By Kira Vander Molen, Reporter
Photo courtesy of pexels.com
Hispanic Heritage Month is September 15th – October 15th. It’s the perfect time to learn more about historical (and current!) Hispanic figures. Here’s five everyone should know about, noteworthy for both their achievements and character.
Sor Juana Inés de la Cruz (1648-1695)
Sor (Sister) Juana Inés de la Cruz was a Mexican-born nun famous for her plays, poetry, and essays. Often considered one of the most important proto-feminists, Sor Juana argued passionately for women’s education in her essay Respuesta a sor Filotea de la Cruz (Reply to Sister Filotea of the Cross). This passion came from her own love of learning, as Sor Juana herself chose to become a nun primarily to continue studying. Her works ranged from serious and scholarly to satiric and comedic. In present-day Mexico, Sor Juana’s name is featured on the wall of honor in the Mexican Congress, and her likeness can be found on some old Mexican currency.
Without Sor Juana, not only would a huge body of work be lost, but modern feminism would lose a serious founding document. De la Cruz’s strong desire for wisdom and knowledge is truly admirable both on a personal and objective level.
Marcario García (1920-1972)
Marcario García was a World War II veteran and the first Mexican immigrant to ever receive the Medal of Honor. Choosing to act alone rather than face death, García destroyed two enemy emplacements and took four prisoners, all to help his company escape machine gun fire. Though he was wounded, García continued to fight until victory was won.
Though awarded the Medal of Honor, García continued to face often violent discrimination in the United States. Despite this, García continued working for the U.S. military and with civil rights activists until his death in 1972. His bravery in spite of fierce enemies both at home and abroad is something worth celebrating.
Raul Juliá (1940-1994)
Raul Juliá was a Puerto Rican actor, known perhaps most famously for his portrayal of Gomez in The Addams Family. Trained in Shakespearean acting, Juliá took every role he had seriously — even if it was part of a B-movie, such as the role of M. Bison in the poorly-reviewed 1994 video-game adaption Street Fighter (Juliá took on the role specifically because his children, fans of the franchise, asked him to). When he wasn’t on the big screen, Juliá participated in humanitarian work, donating to food banks, sponsoring high school actors and participating in independent films for little to no salary. Juliá’s generosity and hard work prove him to be a role model for any aspiring actor.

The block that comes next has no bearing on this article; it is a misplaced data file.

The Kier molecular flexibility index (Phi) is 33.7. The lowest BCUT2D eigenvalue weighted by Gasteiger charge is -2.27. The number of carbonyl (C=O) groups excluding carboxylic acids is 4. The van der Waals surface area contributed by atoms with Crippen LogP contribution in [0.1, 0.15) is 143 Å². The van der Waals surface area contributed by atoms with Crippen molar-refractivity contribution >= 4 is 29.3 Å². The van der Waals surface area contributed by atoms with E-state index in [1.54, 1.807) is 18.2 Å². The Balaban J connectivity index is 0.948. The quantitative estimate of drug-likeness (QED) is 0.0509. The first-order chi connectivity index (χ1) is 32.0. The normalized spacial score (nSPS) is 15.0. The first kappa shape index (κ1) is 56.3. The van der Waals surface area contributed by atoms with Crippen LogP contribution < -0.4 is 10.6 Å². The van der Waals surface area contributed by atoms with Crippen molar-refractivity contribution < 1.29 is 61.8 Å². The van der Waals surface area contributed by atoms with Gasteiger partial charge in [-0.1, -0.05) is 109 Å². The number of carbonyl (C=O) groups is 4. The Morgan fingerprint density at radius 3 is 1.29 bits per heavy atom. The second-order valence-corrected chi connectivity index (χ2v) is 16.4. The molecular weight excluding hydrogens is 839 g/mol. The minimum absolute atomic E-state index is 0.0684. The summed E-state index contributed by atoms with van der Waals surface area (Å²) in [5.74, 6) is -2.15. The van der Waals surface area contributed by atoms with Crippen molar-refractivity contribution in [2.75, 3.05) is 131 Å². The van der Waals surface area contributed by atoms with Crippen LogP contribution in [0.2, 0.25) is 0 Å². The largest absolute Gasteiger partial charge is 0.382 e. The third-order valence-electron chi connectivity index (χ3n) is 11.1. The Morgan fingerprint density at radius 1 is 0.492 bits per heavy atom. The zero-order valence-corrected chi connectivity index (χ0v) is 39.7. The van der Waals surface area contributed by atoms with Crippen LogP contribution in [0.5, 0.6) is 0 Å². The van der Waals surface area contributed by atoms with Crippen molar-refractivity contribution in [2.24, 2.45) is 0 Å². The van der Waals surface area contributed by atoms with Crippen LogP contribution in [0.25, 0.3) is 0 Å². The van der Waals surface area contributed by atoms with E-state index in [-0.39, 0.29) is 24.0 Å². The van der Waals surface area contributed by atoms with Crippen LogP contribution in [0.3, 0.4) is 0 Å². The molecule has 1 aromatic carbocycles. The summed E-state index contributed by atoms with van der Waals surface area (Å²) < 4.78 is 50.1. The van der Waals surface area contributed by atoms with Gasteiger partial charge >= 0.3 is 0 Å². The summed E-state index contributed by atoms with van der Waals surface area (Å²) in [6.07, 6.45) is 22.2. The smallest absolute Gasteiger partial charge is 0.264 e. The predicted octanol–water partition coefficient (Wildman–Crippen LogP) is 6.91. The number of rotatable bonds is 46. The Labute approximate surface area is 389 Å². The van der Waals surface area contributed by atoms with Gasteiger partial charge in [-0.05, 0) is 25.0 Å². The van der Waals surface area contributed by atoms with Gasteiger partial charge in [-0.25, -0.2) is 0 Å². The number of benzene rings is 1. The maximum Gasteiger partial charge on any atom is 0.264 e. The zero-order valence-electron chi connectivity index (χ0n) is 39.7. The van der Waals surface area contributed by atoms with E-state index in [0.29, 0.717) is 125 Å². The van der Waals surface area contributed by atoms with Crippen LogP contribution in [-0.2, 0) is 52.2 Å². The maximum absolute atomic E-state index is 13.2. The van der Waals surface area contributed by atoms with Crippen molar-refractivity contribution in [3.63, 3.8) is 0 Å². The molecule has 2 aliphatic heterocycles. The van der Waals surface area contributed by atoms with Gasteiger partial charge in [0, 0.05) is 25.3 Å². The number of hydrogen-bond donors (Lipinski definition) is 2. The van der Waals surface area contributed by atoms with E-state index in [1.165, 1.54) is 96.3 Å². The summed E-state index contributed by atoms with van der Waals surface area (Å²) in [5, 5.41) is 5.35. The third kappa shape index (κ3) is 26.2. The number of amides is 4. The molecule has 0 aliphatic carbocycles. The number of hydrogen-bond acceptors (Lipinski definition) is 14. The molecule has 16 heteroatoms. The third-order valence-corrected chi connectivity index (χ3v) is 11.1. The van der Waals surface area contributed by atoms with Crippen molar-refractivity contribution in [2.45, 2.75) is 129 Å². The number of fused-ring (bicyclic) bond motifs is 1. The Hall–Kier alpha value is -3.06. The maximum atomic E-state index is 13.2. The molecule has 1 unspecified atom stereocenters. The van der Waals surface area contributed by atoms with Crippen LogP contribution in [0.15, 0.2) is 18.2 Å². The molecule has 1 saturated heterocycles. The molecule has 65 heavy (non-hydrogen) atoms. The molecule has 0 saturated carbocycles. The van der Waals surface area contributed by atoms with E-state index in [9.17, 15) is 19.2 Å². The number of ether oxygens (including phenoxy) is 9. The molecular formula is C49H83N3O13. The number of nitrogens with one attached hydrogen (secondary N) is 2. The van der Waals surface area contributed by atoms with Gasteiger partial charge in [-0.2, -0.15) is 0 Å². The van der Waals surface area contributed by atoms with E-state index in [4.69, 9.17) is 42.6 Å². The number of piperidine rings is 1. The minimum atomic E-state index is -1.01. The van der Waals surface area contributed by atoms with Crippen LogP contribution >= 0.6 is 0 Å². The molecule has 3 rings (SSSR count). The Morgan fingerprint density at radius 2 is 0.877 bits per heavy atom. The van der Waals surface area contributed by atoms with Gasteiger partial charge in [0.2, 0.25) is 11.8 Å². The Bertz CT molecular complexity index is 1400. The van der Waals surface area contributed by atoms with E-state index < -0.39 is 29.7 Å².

Rita Moreno (1931-present)
Rita Moreno is a Puerto Rican actress, the first Hispanic actress to ever win an Oscar for Best Supporting Actress. Most famously known for her portrayal of Anita in West Side Story (1961), Moreno’s career spans decades. Moreno is one of few who has attained the “Triple Crown of Acting” (individual competitive Academy, Emmy, and Tony awards for acting), with a Grammy to boot. However, her career beginnings weren’t so stellar: Moreno disliked the stereotypical roles she was cast in, finding them often humiliating. Eventually, however, she gained enough traction to obtain the roles she really wanted.
Moreno’s determination eventually paid off, and she continues acting to this day. Fans of One Day at a Time (2017) may have seen her in action.
Ellen Ochoa (1958-present)
Dr. Ellen Ochoa is the first Hispanic woman ever to go to space as well as the first Hispanic director of the Johnson Space Center. With nearly 1,000 hours spent in orbit, Ochoa is a veteran astronaut awarded with the Distinguished Service Medal, NASA’s highest award. Ochoa continues work in various fields of science by serving on the committee for evaluations of National Medal of Technology and Innovation nominees.
Ochoa immediately gets a spot on this list for being an astronaut — probably one of the most dangerous jobs out there — but her dedication to science alone is certainly commendable.
It’s impossible to exist every famous or notable Hispanic figure, but this Hispanic Heritage Month, hopefully, little by little, their legacies will come into light. By learning from the past, anyone can give themselves a better future.